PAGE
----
Review: “Girl Unbound” An Inspiring Tale of Bravery and Cultural Awareness
“The Girl Unbound” takes us to the middle of one of the most dangerous places on Earth, Waziristan, Pakistan. Like its protagonist, Erin Heindenreich’s documentary feature is quiet yet powerful, telling the inspiring tale of one brave girl and her no-less impressive family fighting for not just women’s, but human rights during a deadly time.
In a world where sports are forbidden to women, Maria Toorpakai Wazir defies all odds to pursue her dream of becoming a champion squash player. But not just a sport doc, the film is narrated completely by Maria and her family’s interviews, exploring a widely criticized culture through their personal experiences.
Hailing from an extremely traditional part of the tribal areas of Waziristan, Maria grew up identifying as a male in order to play sports. With the help of her supportive and well-educated parents, she burned her feminine clothes, cut her hair, and lived in disguise until she couldn’t hide her true identity any longer. Openly competing in international squash competitions, Maria couldn’t avoid the spotlight. At age 16 her and her family received the first of many death threats from the Taliban for defying a woman’s place in society, after which Maria was driven abroad.
Now in her mid-20s residing largely in Toronto, Maria is coached by Jonathon Power at the National Squash Academy. Power took a chance on Maria after receiving her plea over email for a safe environment to continue her squash training. Living on her own miles and miles away from her family with only a few friends, we see just how deep the dedication and passion goes for achieving her dream.
In a sense, that is all backstory, as the bulk of the film emerges when Maria returns home to Pakistan to see her family who is still living with near-daily threats. It is here when we are introduced to her fearless family. One of 5 children, Maria is not alone in her bravery. Her sister, Ayesha Gulalai, is one of few female politicians fighting for women’s rights throughout Pakistan. Their brothers are the girls’ only security, driving and escorting them to different events. And then there are Maria’s parents. Both educators in the tribal villages, they strive to teach their children not to live in fear.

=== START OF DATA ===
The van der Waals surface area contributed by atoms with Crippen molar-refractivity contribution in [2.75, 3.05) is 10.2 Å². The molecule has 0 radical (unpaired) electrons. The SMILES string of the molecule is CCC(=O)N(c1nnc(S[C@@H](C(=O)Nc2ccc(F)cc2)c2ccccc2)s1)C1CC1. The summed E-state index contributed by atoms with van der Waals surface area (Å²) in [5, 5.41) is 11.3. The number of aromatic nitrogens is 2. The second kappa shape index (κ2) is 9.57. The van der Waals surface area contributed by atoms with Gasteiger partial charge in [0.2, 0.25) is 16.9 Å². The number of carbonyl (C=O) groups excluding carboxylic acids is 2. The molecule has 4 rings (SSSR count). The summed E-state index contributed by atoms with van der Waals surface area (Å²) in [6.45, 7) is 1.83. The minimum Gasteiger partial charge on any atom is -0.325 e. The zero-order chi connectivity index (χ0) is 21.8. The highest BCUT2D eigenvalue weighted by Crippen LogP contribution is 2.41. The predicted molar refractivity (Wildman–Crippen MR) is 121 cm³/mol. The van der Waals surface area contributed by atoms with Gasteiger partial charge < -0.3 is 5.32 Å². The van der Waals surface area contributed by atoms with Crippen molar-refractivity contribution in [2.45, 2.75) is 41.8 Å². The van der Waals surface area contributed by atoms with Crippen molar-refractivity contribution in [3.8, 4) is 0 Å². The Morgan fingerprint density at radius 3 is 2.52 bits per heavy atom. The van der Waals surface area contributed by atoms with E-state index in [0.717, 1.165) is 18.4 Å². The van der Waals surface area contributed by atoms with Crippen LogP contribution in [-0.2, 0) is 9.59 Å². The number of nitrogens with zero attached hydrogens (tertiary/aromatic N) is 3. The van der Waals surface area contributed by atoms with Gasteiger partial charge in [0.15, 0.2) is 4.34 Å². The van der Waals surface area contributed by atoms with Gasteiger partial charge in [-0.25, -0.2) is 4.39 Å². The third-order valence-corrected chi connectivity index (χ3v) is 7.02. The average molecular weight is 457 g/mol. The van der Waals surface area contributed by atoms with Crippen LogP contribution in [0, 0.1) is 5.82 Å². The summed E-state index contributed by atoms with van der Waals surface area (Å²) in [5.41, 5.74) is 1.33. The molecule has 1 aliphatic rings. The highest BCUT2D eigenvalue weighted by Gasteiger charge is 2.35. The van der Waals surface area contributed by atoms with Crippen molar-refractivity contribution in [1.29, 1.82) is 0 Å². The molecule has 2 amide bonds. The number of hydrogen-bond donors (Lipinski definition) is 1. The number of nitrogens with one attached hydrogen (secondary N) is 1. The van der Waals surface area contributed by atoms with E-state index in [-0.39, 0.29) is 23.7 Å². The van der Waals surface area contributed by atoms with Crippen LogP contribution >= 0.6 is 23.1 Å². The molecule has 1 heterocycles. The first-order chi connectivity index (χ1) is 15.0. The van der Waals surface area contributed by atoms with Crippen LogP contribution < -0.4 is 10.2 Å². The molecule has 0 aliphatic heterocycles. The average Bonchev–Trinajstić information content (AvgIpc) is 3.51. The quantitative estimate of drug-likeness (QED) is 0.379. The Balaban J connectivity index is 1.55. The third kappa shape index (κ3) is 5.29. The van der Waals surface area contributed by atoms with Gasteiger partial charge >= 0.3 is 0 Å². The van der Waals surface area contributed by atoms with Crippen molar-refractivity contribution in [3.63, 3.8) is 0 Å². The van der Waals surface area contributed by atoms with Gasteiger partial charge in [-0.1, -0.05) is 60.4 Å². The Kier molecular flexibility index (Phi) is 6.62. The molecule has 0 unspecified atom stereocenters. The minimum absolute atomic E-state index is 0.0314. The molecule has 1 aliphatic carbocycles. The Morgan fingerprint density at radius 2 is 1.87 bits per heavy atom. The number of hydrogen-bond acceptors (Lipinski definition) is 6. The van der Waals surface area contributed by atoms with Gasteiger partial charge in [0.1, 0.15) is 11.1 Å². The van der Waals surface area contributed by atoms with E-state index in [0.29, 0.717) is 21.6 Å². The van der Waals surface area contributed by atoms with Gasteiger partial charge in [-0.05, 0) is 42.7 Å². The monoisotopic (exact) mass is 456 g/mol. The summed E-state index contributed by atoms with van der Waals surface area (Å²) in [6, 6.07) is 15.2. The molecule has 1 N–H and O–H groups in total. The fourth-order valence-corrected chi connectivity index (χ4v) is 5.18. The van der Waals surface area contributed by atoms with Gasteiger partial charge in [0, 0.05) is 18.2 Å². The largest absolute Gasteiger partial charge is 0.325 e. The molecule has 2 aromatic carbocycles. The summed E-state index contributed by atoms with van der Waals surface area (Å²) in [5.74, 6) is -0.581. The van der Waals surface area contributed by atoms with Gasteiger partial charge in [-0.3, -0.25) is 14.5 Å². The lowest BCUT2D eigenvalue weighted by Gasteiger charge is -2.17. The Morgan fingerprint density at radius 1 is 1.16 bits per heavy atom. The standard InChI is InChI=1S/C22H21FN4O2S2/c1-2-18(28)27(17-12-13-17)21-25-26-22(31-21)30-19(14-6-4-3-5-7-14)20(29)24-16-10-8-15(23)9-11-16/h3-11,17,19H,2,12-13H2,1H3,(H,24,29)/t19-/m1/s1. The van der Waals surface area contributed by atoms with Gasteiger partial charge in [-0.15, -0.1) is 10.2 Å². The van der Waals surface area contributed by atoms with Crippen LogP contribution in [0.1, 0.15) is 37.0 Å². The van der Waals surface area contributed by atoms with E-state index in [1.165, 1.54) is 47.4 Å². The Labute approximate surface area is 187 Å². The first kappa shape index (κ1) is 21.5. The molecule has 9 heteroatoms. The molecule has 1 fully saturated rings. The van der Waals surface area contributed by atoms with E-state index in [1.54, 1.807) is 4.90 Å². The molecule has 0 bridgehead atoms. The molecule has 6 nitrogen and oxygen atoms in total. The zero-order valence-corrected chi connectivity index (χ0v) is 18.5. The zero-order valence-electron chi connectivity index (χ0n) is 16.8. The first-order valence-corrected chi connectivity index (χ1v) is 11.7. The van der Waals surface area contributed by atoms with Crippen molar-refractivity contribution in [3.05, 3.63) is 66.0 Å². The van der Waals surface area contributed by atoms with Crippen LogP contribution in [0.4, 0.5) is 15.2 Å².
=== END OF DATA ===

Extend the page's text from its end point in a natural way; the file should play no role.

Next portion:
As we follow Maria on her journey to becoming an international squash champion, we are deliberately immersed in the Islamic culture. From the traditional clothing, food and prayer shown throughout the film, you get to see what Maria’s family calls the “real Islam” versus what militant groups like the Taliban are portraying. In an interview at the Toronto Film Festival, Heindenreich said that it was imperative to capture the culture surrounding the story and that she wanted to show “the human side of the other people living there,” and that is just what we get. We see shots of children playing and laughing, her family singing around the dinner table, poverty stricken villages, and people just like us living normal, everyday lives. Not only are viewers receiving inspiration through Maria’s story, but understanding as well, of a group of people, a culture, and a tumultuous time that we have been so quick to judge.